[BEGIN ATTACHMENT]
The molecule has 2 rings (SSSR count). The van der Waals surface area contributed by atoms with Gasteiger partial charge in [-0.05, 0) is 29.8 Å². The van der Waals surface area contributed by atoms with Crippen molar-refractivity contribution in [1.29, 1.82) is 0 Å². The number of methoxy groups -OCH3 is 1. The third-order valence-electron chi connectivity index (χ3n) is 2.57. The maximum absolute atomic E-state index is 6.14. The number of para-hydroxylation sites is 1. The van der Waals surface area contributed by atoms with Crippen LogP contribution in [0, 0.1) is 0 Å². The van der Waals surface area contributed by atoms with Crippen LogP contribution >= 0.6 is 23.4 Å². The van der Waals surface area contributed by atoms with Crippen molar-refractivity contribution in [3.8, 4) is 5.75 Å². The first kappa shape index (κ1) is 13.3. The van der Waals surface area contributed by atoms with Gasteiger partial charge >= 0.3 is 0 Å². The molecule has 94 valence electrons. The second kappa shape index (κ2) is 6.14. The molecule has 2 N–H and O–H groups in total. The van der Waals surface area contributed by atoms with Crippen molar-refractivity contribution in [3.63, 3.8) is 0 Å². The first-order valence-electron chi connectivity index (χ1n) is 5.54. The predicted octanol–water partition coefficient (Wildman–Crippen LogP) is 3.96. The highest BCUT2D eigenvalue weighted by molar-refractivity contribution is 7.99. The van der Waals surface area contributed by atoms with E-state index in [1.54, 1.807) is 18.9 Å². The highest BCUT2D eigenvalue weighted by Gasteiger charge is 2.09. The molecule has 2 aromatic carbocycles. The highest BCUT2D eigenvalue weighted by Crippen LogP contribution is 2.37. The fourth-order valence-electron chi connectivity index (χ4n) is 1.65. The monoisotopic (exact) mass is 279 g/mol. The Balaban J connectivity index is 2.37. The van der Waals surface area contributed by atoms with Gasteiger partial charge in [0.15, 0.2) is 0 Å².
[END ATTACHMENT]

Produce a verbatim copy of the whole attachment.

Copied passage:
The molecule has 2 rings (SSSR count). The van der Waals surface area contributed by atoms with Gasteiger partial charge in [-0.05, 0) is 29.8 Å². The van der Waals surface area contributed by atoms with Crippen molar-refractivity contribution in [1.29, 1.82) is 0 Å². The number of methoxy groups -OCH3 is 1. The third-order valence-electron chi connectivity index (χ3n) is 2.57. The maximum absolute atomic E-state index is 6.14. The number of para-hydroxylation sites is 1. The van der Waals surface area contributed by atoms with Crippen LogP contribution in [0, 0.1) is 0 Å². The van der Waals surface area contributed by atoms with Crippen LogP contribution >= 0.6 is 23.4 Å². The van der Waals surface area contributed by atoms with Crippen molar-refractivity contribution in [3.8, 4) is 5.75 Å². The first kappa shape index (κ1) is 13.3. The van der Waals surface area contributed by atoms with Gasteiger partial charge >= 0.3 is 0 Å². The molecule has 94 valence electrons. The second kappa shape index (κ2) is 6.14. The molecule has 2 N–H and O–H groups in total. The van der Waals surface area contributed by atoms with Crippen molar-refractivity contribution in [3.63, 3.8) is 0 Å². The first-order valence-electron chi connectivity index (χ1n) is 5.54. The predicted octanol–water partition coefficient (Wildman–Crippen LogP) is 3.96. The highest BCUT2D eigenvalue weighted by molar-refractivity contribution is 7.99. The van der Waals surface area contributed by atoms with E-state index in [1.54, 1.807) is 18.9 Å². The highest BCUT2D eigenvalue weighted by Gasteiger charge is 2.09. The molecule has 2 aromatic carbocycles. The highest BCUT2D eigenvalue weighted by Crippen LogP contribution is 2.37. The fourth-order valence-electron chi connectivity index (χ4n) is 1.65. The monoisotopic (exact) mass is 279 g/mol. The Balaban J connectivity index is 2.37. The van der Waals surface area contributed by atoms with Gasteiger partial charge in [0.15, 0.2) is 0 Å².